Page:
Friday, October 3, 2014

Lemon Verbena

Untitled Untitled Untitled Untitled lemon verbena dried lemon verbena lemon verbena tea Although autumn is here in full swing, my garden is still full of life and abundance. We have yet to have our first frost, so there are still cherry tomatoes on the vine. Greens such as swiss chard and lacianto kale are growing prolifically amongst the blooming asters and toad lily and there is still quite an abundance of parsley making it's way into many a meal these days.

Another herb that is still growing strong is lemon verbena, an herb that I most recently fell in love with. I have my neighbor to thank for that who gifted me a little brown bag of homegrown lemon verbena tea for Christmas a few years ago. That spring it was the very first plant I bought at the nursery and I find that each year I buy a few more plants than I did the last. I tuck them in to as many pots and planters as possible amongst other herbs and annual flower. I love it's bright green leaves and it's spindly, trailing habit.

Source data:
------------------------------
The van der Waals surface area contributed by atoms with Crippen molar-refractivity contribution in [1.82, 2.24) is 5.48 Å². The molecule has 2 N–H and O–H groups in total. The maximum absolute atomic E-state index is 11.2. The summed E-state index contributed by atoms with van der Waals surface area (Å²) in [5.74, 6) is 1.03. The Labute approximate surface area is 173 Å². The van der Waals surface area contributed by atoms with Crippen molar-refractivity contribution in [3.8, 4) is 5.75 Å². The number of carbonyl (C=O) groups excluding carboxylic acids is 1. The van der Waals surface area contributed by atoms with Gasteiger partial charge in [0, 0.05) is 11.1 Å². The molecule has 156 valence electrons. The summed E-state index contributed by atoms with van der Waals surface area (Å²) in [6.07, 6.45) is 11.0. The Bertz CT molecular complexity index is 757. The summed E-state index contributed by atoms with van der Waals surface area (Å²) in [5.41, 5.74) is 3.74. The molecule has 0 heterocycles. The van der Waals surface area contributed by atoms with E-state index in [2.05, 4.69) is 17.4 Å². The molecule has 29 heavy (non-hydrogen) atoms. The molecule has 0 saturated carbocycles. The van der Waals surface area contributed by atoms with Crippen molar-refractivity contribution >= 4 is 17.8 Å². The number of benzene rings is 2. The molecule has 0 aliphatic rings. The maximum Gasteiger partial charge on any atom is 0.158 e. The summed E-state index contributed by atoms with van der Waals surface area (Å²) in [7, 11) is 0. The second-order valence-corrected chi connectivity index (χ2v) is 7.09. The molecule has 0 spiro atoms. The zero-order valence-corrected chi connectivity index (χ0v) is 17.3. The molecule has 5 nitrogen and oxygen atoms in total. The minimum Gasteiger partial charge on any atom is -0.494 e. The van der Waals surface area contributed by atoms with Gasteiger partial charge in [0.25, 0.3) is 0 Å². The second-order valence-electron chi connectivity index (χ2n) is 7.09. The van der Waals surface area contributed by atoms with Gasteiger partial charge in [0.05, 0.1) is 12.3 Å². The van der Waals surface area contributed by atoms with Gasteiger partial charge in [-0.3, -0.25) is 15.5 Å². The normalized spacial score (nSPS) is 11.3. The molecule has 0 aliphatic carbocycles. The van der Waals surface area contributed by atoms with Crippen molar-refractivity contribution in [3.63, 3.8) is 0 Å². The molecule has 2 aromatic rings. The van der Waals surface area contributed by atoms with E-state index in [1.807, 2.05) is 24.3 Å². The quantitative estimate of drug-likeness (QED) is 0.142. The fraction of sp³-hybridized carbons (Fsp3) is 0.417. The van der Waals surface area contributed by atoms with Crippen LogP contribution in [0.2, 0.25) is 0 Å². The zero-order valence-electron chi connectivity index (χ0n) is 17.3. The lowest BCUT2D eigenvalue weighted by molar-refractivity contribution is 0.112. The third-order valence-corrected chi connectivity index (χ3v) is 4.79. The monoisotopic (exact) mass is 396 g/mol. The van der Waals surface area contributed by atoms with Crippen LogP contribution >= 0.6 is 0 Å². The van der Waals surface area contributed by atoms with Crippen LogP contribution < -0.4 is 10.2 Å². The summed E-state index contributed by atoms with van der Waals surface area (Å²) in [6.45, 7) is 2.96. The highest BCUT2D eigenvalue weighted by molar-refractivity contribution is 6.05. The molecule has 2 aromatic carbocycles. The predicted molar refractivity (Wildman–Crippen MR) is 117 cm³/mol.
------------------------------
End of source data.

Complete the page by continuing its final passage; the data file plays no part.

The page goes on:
I use the leaves fresh in both iced and hot tea throughout the summer and in late summer I begin to dry the leaves to store a way for winter. A few weeks ago we were threatened with some cold night time temps. Since lemon verbena is an annual I pulled a few plants from my pots and hung them in my pantry to dry.

Because the leaves are a bit more dry and tough compared to mint or basil, lemon verbena dries quickly. Simply hang in a dry, cool place. In about 7-10 days strip the leaves from the stem and store in an airtight container. To make tea , simply place a handful of leaves in a teapot, cover with boiling water and let steep for 5 minutes. I like my tea with honey but it's also delicious plain both hot and cold.


  1. I LOVE lemon verbena! Last year I tried to bring my beloved plants in for the winter in pots but the spider mites ravaged them and the fungus gnats that came in with the soil were a nuisance all winter long. Soon enough, I'll have to cut my plants down and bring them in to dry.

  2. Some years, if I'm lucky, it overwinters for me. A five year old plant died this spring after showing signs of regrowth. This year's plant is doing well!